Marion C. Moore teacher Matt Kaufmann named 2020 Kentucky High School Teacher of the Year

Kaufmann teaches English to high school students 

By Toni Konz Tatman | JCPS Communications

An English teacher from the Marion C. Moore School was named Kentucky's 2020 High School Teacher of the Year during a ceremony in Frankfort on Monday.

Matthew Kaufmann was one of nine semifinalists selected from a group of 24 teachers who were eligible for the overall 2020 Teacher of the Year Award, as selected by Valvoline and the Kentucky Department of Education. Gilmore Lane Elementary School teacher Lindsay Dotterweich was also a finalist and recognized during the ceremony.

Matthew Kaufmann teaches English at the Marion C. Moore School

Kentucky Education and Workforce Development Secretary Derrick Ramsey, Education Commissioner Wayne Lewis and Sam Mitchell, Chief Executive Officer of Valvoline, were on hand to recognize the elementary, middle and high school teachers of the year, as well as the other teachers from across the state who were honored with 2020 Valvoline, Inc. Teacher Achievement Awards.

The top 2020 Teacher of the Year Award went to Erin Ball, a teacher at Georgetown Middle School in Scott County, who was also named Kentucky's Middle School Teacher of the Year. Melanie Callahan, a teacher at London Elementary School in Laurel County was named the 2020 Kentucky Elementary School Teacher of the Year. 

A 12-year teaching veteran, Kaufmann has taught English to high school students at Marion C. Moore for five years. 

"We are so very proud of Matt and for all that he does for our students each and every day," said Rob Fulk, principal of the Marion C. Moore School. "Matt exemplifies inclusivity. Every student has a place in his classroom. Every student has a space to find their voice. He does an amazing job balancing dozens of countries, stories, ethnicities, and needs to create an environment where all feel both welcomed and challenged. I have witnessed firsthand the exceptional environment he creates among his students, one that promotes a strong sense of social justice, togetherness, and uniqueness."

Kaufmann received $3,000 and a customized, art-glass vase from Valvoline, Inc. He came to Jefferson County Public Schools (JCPS) from Oldham County, which is where he began his career as an educa

Lindsay Dotterweich is a teacher at Gilmore Lane Elementary School

Dotterweich, a five-year teaching veteran, has taught third-grade students at Gilmore Lane Elementary throughout her career. She received a $500 cash prize for being named a semifinalist in the competition.

"As a teacher at Gilmore Lane, Mrs. Dotterweich plays a fundamental role in the academic successes of so many children’s lives," said Sam Cowan, the principal at Gilmore Lane. "She is more than willing to extend the learning processes and adapt instructional strategies of children who both struggle and/or need academic advancements in core subject areas. She always gives 100 percent to each and every student she teaches."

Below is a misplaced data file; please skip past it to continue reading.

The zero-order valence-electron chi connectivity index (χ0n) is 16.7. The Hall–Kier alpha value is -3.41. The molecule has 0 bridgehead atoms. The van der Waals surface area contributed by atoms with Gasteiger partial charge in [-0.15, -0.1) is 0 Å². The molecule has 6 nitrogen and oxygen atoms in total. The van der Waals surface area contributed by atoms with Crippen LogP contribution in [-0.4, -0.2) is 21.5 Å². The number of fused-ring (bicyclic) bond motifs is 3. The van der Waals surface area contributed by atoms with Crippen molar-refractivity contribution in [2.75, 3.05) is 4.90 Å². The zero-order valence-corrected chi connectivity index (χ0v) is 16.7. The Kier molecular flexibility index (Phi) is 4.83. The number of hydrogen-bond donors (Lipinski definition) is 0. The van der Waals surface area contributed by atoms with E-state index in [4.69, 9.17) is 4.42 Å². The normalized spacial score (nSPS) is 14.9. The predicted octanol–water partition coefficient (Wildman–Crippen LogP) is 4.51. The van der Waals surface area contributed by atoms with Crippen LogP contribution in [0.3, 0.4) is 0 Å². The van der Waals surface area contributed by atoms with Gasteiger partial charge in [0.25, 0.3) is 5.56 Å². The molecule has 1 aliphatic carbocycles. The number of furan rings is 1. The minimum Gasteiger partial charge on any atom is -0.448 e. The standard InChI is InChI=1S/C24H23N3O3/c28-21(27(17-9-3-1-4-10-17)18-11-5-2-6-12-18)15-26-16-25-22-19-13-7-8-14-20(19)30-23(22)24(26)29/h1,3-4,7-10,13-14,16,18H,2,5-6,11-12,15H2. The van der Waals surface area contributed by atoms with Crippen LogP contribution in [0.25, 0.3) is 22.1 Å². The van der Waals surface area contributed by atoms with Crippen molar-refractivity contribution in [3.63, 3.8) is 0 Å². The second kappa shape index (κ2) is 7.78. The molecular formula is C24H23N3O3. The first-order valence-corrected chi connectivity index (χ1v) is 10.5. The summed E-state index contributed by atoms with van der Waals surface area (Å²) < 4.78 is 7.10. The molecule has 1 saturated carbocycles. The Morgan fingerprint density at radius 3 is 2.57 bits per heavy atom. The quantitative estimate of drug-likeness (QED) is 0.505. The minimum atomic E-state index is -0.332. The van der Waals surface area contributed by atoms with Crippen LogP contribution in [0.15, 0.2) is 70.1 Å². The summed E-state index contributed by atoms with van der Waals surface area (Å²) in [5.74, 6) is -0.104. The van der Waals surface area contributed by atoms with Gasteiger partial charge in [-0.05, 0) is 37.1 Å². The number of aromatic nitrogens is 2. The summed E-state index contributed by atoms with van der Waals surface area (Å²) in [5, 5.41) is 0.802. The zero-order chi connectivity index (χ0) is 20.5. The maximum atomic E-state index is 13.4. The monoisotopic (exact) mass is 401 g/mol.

Kaufmann earned his bachelor’s degree at Bellarmine University. He also earned a master’s degree, education specialist certification and 30 hours of graduate work at the University of Louisville.

At Marion C. Moore, Kaufmann assembled the school’s first Aspen Challenge Team, leads Deeper Learning exhibitions at the school and is a member of the mentoring staff. His professional affiliations include the Jefferson County Teachers Association, as well as the Kentucky Education Association and the National Education Association. He is also part of Kentucky's Classroom Teachers Enacting Positive Solutions, a collaborative effort that helps teachers create, research, implement and reflect on a plan to remove barriers to student learning. 

Dotterweich earned her bachelor’s and master’s degrees at Bellarmine University and Gifted and Talented Endorsement at the University of Louisville. She served as a presenter at 2017, 2018 and 2019 Kentucky Association for Gifted Education conferences and has presented at a number of professional-development sessions for her school. She is also a member of JCTA and KEA.

The Kentucky Teacher Achievement Awards have recognized more than 500 teachers and awarded three-quarters of a million dollars since 1988.

Judging was conducted in March by a blue-ribbon panel of veteran educators commissioned by Valvoline and the Kentucky Department of Education, many of whom have more than 25 years of teaching experience. Applications included information on the nominees’ teaching philosophies, teaching experiences and involvement in their respective communities, as well as letters of recommendation from peers, students, parents, administrators and others.

Each of the nine semi-finalists were selected in mid-April and teams of educators visited their classrooms earlier this month to view them at work and to conduct personal interviews.

A list of all 24 Teacher Achievement Award winners can be found here.

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